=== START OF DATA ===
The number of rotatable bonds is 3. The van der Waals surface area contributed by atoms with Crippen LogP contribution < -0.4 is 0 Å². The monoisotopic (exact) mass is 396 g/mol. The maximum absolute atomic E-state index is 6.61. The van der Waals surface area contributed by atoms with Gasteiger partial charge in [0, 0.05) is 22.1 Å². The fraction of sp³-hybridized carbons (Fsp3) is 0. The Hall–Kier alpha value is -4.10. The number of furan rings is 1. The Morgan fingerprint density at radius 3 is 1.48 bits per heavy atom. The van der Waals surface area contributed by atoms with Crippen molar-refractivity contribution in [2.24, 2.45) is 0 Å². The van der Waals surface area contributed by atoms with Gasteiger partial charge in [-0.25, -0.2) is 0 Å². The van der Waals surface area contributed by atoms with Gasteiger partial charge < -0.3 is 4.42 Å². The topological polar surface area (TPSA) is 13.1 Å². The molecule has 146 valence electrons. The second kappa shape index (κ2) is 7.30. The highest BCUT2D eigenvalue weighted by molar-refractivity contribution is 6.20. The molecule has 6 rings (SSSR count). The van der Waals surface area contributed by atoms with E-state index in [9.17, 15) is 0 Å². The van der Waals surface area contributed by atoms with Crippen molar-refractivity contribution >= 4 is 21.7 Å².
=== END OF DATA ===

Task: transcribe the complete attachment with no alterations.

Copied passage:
The number of rotatable bonds is 3. The van der Waals surface area contributed by atoms with Crippen LogP contribution < -0.4 is 0 Å². The monoisotopic (exact) mass is 396 g/mol. The maximum absolute atomic E-state index is 6.61. The van der Waals surface area contributed by atoms with Gasteiger partial charge in [0, 0.05) is 22.1 Å². The fraction of sp³-hybridized carbons (Fsp3) is 0. The Hall–Kier alpha value is -4.10. The number of furan rings is 1. The Morgan fingerprint density at radius 3 is 1.48 bits per heavy atom. The van der Waals surface area contributed by atoms with Crippen molar-refractivity contribution in [2.24, 2.45) is 0 Å². The van der Waals surface area contributed by atoms with Gasteiger partial charge in [-0.25, -0.2) is 0 Å². The van der Waals surface area contributed by atoms with Gasteiger partial charge < -0.3 is 4.42 Å². The topological polar surface area (TPSA) is 13.1 Å². The molecule has 146 valence electrons. The second kappa shape index (κ2) is 7.30. The highest BCUT2D eigenvalue weighted by molar-refractivity contribution is 6.20. The molecule has 6 rings (SSSR count). The van der Waals surface area contributed by atoms with E-state index in [9.17, 15) is 0 Å². The van der Waals surface area contributed by atoms with Crippen molar-refractivity contribution >= 4 is 21.7 Å².